Bonds: Total Market

(Miami)

FINSUM is at the Inside ETFs conference in Hollywood, FL this week, and we wanted to bring you a little live coverage. Yesterday, there was a major session at the event discussing the outlook for fixed income. The consensus was that even though the Fed has paused, there is now way to tell when rates may rise again. Further, while China’s economy looks weak right now, that could turn around rapidly in the event of a trade deal with the US. Finally, all of the five panelists discussing fixed income said the ”liquidity mismatch” between ETFs and fixed income instruments is overblown and that there is not nearly as much to worry about as some think.


FINSUM: Fixed income’s outlook is murky right now. On the one hand, the Fed has paused, but on the other, rates could start rising anytime. On balance, we do think the risk-reward is slightly in favor of a shorter-duration long position.

(New York)

Active funds have been much maligned in the press over the last couple of years. The rise of passive investing has drawn the value of active investing into question, and the media has focused lot of attention on large groups of underperforming funds. That said, active funds, at least in fixed income, are winning right now. In every period from one to ten-years, actively managed bond funds have outperformed ETFs. Such funds are less constrained in their ability to seek out safe high yields, whether that be in junk bonds or emerging markets.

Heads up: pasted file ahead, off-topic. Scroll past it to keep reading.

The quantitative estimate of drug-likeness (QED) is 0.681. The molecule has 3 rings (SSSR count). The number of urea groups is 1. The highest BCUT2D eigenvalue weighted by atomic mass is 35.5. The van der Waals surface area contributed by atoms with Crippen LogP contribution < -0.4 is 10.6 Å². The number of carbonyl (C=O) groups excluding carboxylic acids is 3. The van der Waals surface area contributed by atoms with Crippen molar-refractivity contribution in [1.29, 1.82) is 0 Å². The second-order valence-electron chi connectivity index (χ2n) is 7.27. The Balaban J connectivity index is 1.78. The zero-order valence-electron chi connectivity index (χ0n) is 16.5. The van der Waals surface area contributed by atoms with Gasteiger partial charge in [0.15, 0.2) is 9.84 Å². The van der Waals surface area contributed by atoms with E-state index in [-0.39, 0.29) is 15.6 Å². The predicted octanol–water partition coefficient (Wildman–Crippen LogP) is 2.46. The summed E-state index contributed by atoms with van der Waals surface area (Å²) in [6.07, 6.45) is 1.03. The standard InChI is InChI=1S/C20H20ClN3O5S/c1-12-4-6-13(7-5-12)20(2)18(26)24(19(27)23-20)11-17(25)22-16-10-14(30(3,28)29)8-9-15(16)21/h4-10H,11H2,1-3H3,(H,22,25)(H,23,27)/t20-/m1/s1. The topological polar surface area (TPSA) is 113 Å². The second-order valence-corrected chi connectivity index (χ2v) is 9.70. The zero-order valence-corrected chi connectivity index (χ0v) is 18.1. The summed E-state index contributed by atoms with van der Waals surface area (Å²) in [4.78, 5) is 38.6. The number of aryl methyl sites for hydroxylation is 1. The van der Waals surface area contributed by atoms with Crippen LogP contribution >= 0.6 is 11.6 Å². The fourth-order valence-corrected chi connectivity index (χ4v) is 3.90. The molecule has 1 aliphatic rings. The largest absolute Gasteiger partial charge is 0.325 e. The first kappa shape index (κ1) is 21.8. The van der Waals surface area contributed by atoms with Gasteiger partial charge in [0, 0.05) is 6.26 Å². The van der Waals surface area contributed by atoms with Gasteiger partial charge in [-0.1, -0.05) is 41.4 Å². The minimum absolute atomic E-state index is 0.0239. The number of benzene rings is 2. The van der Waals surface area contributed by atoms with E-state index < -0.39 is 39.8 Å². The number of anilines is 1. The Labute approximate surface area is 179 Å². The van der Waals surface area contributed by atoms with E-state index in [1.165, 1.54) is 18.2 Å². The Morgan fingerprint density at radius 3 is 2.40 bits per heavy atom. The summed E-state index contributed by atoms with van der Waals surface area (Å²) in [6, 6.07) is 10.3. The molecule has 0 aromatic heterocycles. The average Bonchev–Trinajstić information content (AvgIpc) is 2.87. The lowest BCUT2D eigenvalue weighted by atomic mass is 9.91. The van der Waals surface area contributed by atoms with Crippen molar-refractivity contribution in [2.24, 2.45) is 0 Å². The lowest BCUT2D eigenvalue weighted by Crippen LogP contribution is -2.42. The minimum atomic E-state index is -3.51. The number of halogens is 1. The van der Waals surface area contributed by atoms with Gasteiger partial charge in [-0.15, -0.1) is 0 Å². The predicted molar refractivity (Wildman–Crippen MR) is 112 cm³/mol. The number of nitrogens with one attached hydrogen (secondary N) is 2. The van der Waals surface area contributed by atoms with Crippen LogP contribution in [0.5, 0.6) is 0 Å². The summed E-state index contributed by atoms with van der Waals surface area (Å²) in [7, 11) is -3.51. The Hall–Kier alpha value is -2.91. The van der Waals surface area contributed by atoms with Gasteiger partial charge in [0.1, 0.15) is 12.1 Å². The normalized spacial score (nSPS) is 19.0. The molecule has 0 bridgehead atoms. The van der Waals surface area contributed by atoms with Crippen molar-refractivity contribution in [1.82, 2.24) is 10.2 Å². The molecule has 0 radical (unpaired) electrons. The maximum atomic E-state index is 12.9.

FINSUM: In many ways this makes sense, as there are many more bonds than there are equities, which means that there is likely more alpha to be generated through an unconstrained approach.

(Washington)

The Fed is facing a herculean task, argues the Wall Street Journal. That task is to keep inflation at its target, while also steering a moderation in growth. In other words, how does the Fed keep inflation in check without causing a recession? One way to consider this challenge is to think about how the Fed may approach it: “focus more on the domestic economy and keep nudging interest rates higher to combat inflationary concerns, or pay greater attention to stresses abroad and in the markets, and hold rates steady or even nudge them lower”, says the WSJ.


FINSUM: We think this is not as hard as rumored. Our view is that the Fed should freeze rate hikes and broadcast that a long-term freeze is the plan. That should put the economy (and markets) on solid footing, and keep things from getting too out of hand.

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